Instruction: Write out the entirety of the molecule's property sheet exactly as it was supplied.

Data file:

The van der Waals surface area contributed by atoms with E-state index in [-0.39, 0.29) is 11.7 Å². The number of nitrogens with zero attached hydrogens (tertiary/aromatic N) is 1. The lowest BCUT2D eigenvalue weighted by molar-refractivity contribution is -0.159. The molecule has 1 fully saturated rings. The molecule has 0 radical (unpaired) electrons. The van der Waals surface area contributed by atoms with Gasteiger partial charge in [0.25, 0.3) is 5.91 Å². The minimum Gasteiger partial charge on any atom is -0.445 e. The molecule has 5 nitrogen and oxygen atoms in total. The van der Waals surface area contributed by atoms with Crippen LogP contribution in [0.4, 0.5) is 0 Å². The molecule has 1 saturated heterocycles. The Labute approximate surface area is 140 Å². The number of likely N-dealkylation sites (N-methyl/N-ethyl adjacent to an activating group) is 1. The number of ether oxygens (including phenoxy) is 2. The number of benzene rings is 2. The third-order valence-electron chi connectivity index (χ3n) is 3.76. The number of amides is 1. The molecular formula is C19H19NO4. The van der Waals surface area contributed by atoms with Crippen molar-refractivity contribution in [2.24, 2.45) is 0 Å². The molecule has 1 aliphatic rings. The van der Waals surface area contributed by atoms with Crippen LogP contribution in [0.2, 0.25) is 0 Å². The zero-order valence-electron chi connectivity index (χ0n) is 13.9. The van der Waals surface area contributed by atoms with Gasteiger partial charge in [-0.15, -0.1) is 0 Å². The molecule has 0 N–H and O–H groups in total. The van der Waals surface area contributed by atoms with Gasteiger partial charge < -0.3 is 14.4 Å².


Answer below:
The van der Waals surface area contributed by atoms with E-state index in [-0.39, 0.29) is 11.7 Å². The number of nitrogens with zero attached hydrogens (tertiary/aromatic N) is 1. The lowest BCUT2D eigenvalue weighted by molar-refractivity contribution is -0.159. The molecule has 1 fully saturated rings. The molecule has 0 radical (unpaired) electrons. The van der Waals surface area contributed by atoms with Gasteiger partial charge in [0.25, 0.3) is 5.91 Å². The minimum Gasteiger partial charge on any atom is -0.445 e. The molecule has 5 nitrogen and oxygen atoms in total. The van der Waals surface area contributed by atoms with Crippen LogP contribution in [0.4, 0.5) is 0 Å². The molecule has 1 saturated heterocycles. The Labute approximate surface area is 140 Å². The number of likely N-dealkylation sites (N-methyl/N-ethyl adjacent to an activating group) is 1. The number of ether oxygens (including phenoxy) is 2. The number of benzene rings is 2. The third-order valence-electron chi connectivity index (χ3n) is 3.76. The number of amides is 1. The molecular formula is C19H19NO4. The van der Waals surface area contributed by atoms with Crippen molar-refractivity contribution in [2.24, 2.45) is 0 Å². The molecule has 1 aliphatic rings. The van der Waals surface area contributed by atoms with Crippen LogP contribution in [0.2, 0.25) is 0 Å². The zero-order valence-electron chi connectivity index (χ0n) is 13.9. The van der Waals surface area contributed by atoms with Gasteiger partial charge in [-0.15, -0.1) is 0 Å². The molecule has 0 N–H and O–H groups in total. The van der Waals surface area contributed by atoms with Gasteiger partial charge < -0.3 is 14.4 Å².